In cocktails, vermouths bring depth, balance, and low-alcohol volume. At roughly one-third to one-half the ABV (alcohol by volume) of your standard spirit, vermouths help tame drinks. This partially explains their boom in the 1880s. As Americans, we always believe that bigger is better, so vermouth allowed people to enjoy their booze in greater volume without finding themselves under the table after one round. Early martinis were often half vermouth and half gin. Prohibition, of course, put the brakes on alcohol imports, and since we don’t really make much vermouth here (France and Italy are the predominate sources), vermouth quickly lost its foothold. Once twin spectres of the 18th Amendment and WWII were behind us, the world had become enamored by the “wave the cap of the vermouth over the glass” martini recipe, and vermouth gained an undeservedly bad reputation. Most bartenders with a foot in pre-Prohibition culture will tell you, of course, that this is hogwash. In fact, the bulk of the bartending industry today – neoclassicists excluded – is still mired in a Volstead Era mindset that is absolutely antithetical to the production of proper cocktails.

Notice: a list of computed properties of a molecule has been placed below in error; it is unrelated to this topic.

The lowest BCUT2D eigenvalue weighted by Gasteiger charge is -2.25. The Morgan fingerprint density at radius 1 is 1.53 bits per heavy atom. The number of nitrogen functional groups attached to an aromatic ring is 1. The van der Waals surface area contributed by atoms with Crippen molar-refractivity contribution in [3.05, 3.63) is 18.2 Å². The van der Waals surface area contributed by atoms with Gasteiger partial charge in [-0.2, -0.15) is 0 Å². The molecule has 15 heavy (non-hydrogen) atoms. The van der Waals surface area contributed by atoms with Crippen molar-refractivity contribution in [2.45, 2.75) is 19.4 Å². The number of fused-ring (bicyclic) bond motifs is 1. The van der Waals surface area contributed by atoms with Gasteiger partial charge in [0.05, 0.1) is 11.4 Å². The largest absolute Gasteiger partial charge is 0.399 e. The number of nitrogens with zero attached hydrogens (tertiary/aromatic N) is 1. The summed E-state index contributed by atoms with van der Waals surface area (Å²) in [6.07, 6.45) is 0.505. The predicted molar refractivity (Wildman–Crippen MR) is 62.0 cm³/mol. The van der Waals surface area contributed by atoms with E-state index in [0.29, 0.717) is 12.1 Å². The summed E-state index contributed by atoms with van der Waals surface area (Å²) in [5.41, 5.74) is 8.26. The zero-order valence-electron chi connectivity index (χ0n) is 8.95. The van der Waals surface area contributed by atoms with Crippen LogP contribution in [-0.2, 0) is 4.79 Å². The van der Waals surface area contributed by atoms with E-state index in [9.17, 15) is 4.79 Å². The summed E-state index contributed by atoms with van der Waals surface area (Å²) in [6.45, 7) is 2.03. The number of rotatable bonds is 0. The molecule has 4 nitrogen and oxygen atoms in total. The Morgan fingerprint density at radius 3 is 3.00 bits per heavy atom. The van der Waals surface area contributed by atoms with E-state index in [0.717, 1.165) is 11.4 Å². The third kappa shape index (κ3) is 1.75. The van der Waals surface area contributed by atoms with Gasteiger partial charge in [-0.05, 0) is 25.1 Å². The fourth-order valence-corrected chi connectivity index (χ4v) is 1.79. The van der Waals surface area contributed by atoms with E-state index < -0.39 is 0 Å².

In other words, drinking your martini without vermouth is a bit like driving an automatic transmission Ferrari – it just shouldn’t be done. Still, we’re accepting of all comers here, but we really must encourage you to give vermouth a chance. You’ll need both the dry and sweet varieties, but keep in mind that, like any other wine, every brand is very different. In the scheme of things, vermouths are cheap, so don’t be afraid to try a new bottle. We recommend starting with these fine examples: